Lakeland University Blog

Co-Op student achieving his goals at Johnsonville

Co-Op student achieving his goals at Johnsonville


Co-Op student achieving his goals at Johnsonville

Lakeland’s Cooperative Education program was founded, in part, to reward students who had grit, a measure that is not always reflected on standardized tests.

LU sophomore Parker Fogle is showing his Co-Op employer, Johnsonville, that he’s got that grit.

Fogle, who is majoring in business administration with an emphasis in manufacturing-supply chain & logistics, worked and played sports while attending nearby Sheboygan North High School, a combination that prepared him well for Lakeland’s Co-Op program.

He became aware of the program thanks to a Lakeland billboard in Sheboygan, and was intrigued by the notion of working while attending school and earning money to limit post-graduation tuition debt.

Fogle established a Lakeland Co-Op milestone this semester when he was approved for acceptance into Johnsonville’s tuition remission program. This puts him on target not only to graduate debt free, but likely with some money in the bank.

It’s all part of his motivation for enrolling at Lakeland and taking advantage of Co-Op, a list that included graduating with no debt, gaining valuable experience with a great company and being able to include on his resume that he financed 100% of his college education.

“Proving to Johnsonville that I am a hard-working student and that I will do what it takes to gain their respect while getting my degree can only help with getting a full-time job at Johnsonville after graduation,” Fogle said. “I plan to show them that their investment in me was well worth it.”

After working closely with Lakeland’s Co-Op team, Fogle felt supported to work out all of the details necessary for his academic, career and financial success. He is working at Johnsonville in production and packing, and he has shadowing opportunities with three other departments that are all his areas of interest: supply chain, logistics, and quality and safety. He’s also been filling in for people in different areas, and some nights isn’t getting home until 11 p.m.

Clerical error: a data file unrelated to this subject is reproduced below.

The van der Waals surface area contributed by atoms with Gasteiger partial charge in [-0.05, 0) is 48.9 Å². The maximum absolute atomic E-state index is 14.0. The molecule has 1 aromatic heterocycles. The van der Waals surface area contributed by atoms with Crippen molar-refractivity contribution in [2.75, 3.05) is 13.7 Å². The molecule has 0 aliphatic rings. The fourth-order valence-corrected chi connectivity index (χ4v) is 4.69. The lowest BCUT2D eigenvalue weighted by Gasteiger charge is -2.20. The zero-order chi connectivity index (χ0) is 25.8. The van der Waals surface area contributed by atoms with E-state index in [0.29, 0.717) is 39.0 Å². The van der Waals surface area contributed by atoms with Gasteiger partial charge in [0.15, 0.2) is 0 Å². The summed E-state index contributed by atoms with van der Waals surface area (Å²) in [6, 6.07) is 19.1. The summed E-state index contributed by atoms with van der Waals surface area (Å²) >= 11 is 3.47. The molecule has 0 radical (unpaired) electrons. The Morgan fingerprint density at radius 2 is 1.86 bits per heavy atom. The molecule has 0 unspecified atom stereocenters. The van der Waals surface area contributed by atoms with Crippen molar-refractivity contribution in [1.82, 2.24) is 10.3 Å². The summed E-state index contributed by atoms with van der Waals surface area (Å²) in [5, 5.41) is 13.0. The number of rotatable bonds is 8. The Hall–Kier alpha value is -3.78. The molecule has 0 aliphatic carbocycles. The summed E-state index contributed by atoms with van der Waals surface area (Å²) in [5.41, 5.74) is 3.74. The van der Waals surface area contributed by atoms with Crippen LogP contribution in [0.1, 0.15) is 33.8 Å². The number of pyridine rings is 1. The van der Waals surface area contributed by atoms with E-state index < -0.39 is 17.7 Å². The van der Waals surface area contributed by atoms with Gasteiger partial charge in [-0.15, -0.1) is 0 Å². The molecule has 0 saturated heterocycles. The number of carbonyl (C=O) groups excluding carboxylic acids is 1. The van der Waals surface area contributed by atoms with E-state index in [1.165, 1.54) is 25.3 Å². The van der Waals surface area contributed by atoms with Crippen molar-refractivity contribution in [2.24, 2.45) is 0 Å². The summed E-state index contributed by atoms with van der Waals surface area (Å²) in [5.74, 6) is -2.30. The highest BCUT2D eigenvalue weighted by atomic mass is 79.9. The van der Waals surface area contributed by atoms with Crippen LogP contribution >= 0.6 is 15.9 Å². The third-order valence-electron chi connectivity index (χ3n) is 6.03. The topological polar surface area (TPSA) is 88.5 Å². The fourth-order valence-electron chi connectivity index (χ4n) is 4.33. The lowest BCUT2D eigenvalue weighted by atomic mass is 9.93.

The demands of work and school are helping him balance his time. Fogle is earning six credits for his Co-Op, and taking two or three classes per semester, depending on their difficulty.

“Managing credit load is very important because my Co-Op is my top priority to succeed at Johnsonville,” said Fogle, a member of Lakeland’s Dean’s List who earned 18 college credits while he was in high school. “Also, I take at least one summer class to keep up with graduating on time.”

Johnsonville reviews its employees on a frequent basis, and at Fogle’s last review it was noted that he has not missed a day of work and has never been late.

“Learning from the ground up, being on time and never missing a shift will pay dividends for me after graduation,” Fogle said. “After one year on the job, I have accomplished all these.”

Parker’s father, Tom, is a member of the Co-Op Advisory Board. He admitted that when his son initially mentioned seeing the Co-Op billboard, he thought it was a marketing gimmick to get people interested in Lakeland. His son’s experience and his own involvement as one of LU’s advisors has helped him see the value of the program.

“For students, it is a great opportunity, but it’s what you make of it,” said Tom Fogle, a client manager with World Wide Technology. Inc., a digital and IT infrastructure company. “It’s not a given and you need to make it your own. I can show people my son’s savings account. I told him he should be proud that he didn’t miss one day of work. That’s unusual even for full timers.

“You’re proving to your employer that you are trainable. Employers want accountability and to be able to rely on you. Parker has shown that so far. Employers will train employees where their skill sets fit.”

Asked what advice he would give to students thinking about the Co-Op program, Parker said research jobs that can become careers, and embrace starting from the bottom and working your way up.

“Too many students want things given to them and don't want to earn it,” Parker said. “The Co-Op needs to be the priority side-by-side with school. These employers need to run a business, and the students need to work for the employer 100%.”